This isn't one of those mods that simply sounds different, which some listeners declare "better," and others, "worse." The sound is clearly more true in virtually all respects. In a couple of cases where I felt the BP-3.5 was doing something undesirable to the sound, I later found it was simply a revealed flaw in the system, now unmasked (to use a psychoacoustics term).

Instrumental images are far more focused and better separated from each other. Most images are moved rearward, away from the speakers (distortion tends to draw images toward the speakers). Treble images are located as deeply as the lower frequencies from the same instruments, no longer thrust a bit forward. Harsh passages or instruments (like a hard cymbal hit) that seemd to be overloading something are now shown to be more true. Voice texture, as in Mark Knopfler's You and Your Friend (from On Every Street) is revealed to have a rich mix of natural smoothness and expressive growls, enough to make me laugh aloud.

I find myself playing the system at higher volume settings, because there is less of the stress that says "too loud." I didn't know my amps had that much headroom.

It is now easier to hear tweaks (feet, cables, VTA, etc) or problems (too much Caig left on a connector; lint on a stylus). Yet, the system is more forgiving. Objectionable harshness and muddiness is reduced, so everything sounds better.

This is the opposite of the common audiophile phrase "ruthlessly revealing." The BP-3.5 helps make all recordings sound more true... many recordings are better that I gave credit. (I have found that phrase "ruthlessly revealing" to be a "tell" of a bright or harsh component, one which the reviewer likes and thus excuses. Same for the term "fast." )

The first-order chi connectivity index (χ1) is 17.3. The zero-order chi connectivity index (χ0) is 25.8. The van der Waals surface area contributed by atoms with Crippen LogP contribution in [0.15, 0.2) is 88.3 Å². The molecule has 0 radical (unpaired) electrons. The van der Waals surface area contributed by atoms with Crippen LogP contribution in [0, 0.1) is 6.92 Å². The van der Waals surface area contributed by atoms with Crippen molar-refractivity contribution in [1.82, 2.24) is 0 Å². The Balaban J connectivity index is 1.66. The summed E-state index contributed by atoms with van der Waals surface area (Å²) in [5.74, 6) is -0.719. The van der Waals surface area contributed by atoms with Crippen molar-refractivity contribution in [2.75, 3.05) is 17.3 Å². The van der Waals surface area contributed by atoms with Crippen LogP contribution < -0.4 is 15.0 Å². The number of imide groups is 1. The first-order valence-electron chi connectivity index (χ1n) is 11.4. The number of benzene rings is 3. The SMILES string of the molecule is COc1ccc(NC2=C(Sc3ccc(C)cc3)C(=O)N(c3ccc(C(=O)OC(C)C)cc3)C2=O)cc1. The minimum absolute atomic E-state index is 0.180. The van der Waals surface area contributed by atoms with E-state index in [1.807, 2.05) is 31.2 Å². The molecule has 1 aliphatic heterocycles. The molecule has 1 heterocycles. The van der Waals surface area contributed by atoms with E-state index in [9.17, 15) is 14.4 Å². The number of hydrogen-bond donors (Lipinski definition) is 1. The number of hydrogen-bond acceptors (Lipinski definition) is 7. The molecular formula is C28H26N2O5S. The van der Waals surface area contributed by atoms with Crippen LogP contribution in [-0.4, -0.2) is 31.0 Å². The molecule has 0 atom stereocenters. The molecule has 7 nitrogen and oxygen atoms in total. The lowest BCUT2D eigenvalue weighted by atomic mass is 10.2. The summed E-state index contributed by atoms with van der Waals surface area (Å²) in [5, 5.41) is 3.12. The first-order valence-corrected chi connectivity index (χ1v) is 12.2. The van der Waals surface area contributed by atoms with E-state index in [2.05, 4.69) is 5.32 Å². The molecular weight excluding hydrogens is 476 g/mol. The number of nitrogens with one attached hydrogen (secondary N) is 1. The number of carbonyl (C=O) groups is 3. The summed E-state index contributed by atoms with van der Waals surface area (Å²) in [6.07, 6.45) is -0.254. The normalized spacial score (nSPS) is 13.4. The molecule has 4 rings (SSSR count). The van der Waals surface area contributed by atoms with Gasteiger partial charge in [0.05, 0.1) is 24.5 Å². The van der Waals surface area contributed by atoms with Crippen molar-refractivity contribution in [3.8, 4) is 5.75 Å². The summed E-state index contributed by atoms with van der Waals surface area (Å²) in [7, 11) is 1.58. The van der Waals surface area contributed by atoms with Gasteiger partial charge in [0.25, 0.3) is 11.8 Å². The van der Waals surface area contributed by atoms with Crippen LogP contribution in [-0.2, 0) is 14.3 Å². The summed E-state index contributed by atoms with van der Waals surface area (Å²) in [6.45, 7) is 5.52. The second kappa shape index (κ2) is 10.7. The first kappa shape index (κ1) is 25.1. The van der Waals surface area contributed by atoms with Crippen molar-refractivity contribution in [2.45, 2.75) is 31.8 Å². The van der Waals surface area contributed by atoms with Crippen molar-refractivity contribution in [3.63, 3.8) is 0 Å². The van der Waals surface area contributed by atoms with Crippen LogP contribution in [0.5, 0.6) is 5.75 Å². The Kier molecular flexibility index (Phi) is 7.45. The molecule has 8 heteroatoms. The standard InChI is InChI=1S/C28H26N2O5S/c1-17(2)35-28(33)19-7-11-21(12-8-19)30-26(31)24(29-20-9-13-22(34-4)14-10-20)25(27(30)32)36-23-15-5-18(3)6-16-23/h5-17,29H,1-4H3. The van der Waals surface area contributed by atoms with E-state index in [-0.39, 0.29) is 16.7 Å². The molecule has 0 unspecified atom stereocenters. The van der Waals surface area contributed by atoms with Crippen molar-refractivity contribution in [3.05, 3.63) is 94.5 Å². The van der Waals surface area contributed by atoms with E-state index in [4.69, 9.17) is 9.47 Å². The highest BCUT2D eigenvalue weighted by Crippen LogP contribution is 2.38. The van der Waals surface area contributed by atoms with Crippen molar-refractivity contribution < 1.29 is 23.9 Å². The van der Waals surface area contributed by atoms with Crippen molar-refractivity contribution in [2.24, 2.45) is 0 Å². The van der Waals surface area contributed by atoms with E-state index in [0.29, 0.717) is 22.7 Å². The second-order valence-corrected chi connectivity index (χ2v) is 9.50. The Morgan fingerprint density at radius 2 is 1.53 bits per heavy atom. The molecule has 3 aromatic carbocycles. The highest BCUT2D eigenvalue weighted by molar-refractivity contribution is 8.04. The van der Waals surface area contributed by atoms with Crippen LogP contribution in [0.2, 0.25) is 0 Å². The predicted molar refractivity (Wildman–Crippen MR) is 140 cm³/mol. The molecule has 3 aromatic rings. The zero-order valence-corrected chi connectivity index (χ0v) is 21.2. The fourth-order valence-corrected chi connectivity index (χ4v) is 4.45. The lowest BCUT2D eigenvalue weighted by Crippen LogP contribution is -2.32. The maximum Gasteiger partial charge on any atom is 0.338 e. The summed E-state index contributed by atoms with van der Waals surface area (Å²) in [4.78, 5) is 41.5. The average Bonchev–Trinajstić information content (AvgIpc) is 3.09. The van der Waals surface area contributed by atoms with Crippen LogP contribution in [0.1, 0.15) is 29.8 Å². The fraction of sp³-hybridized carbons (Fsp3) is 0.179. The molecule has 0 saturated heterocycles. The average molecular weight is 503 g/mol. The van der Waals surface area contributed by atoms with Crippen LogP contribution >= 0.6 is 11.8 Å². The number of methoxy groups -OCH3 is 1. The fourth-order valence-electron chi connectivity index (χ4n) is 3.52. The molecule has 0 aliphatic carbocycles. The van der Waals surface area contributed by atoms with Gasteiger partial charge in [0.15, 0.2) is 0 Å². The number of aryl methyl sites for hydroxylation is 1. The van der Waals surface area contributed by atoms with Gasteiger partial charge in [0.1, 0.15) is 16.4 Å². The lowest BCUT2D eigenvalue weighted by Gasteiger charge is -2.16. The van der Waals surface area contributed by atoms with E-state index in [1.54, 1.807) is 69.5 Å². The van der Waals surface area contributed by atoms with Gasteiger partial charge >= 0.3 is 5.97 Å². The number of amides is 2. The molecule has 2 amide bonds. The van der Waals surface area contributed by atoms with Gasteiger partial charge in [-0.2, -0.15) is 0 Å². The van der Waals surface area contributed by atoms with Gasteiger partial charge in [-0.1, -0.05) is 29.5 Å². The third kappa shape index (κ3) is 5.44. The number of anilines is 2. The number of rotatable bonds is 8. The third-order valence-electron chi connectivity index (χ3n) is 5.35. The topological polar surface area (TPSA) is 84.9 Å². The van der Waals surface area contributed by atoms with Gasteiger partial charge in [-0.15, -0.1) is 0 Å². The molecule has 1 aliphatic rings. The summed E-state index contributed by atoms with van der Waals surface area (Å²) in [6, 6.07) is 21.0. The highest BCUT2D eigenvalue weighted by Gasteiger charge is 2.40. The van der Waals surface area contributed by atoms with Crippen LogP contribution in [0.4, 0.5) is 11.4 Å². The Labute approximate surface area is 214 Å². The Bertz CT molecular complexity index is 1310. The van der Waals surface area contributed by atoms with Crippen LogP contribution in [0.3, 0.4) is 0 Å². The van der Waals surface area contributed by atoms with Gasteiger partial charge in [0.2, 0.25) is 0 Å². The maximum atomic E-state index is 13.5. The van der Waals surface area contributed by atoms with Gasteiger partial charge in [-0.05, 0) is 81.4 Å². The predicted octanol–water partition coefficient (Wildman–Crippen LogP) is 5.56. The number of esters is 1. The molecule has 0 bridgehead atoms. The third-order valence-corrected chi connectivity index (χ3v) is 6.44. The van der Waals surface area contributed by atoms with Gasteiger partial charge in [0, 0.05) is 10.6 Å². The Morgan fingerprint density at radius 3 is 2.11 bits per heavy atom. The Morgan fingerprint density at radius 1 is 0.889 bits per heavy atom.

Recordings sound more different from each other, yet clearly closer to what went in the microphones. This is hard to prove or even express. Our highly-evolved nervous systems just "know" when a more realistic sound is presented... not to mention dozens of them at once.

The degree of improvements from the BP-3.5 is significant enough that you will have to rethink your upgrade priorities, if not your perceptions. You will change your conception of your system's virtues and vices. The improved purity and natural musicality of a CD or SACD front end, for example, may lead you to desire less euphonic filtering in downstream cables and amplification. You may choose more neutral cables. You may try again certain tubes, previously dismissed as a bit ruthless or even harsh. If triode mode sounded too boring before, you may now find that it sounds more true to the source, while ultralinear mode is shown to be a bit forward and artifically exciting. You will find yourself re-evaluating what your favorite recordings sound like. You will feel as if your listening skills have improved; it is like finally getting the right prescription of eye glasses.

SoundStage! Equipment Review - Balanced Power Technologies BP-2 Ultra Edition and BP-Jr. Balanced-Power Isolators (1/2002)
6moons audio reviews: BPT BP-3.5 Signature
bybee, Positive Feedback
BP-2 Ultra and BP-2.5 Ultra, Positive Feedback
Balanced Power BP2 review at Positive Feedback
6moons audio reviews: BPT BP-2+
BPT sounds as good as Equi=Tech
BPT 2 Signature sounded great
Head-Fi - Monster vs. BPT
Head-Fi - REVIEW: BPT (Balanced Power Technologies) BP-3 Balanced Power Isolator
BT2 review, hometheaterhifi.com
Head-Fi - First impressions of BP 3.5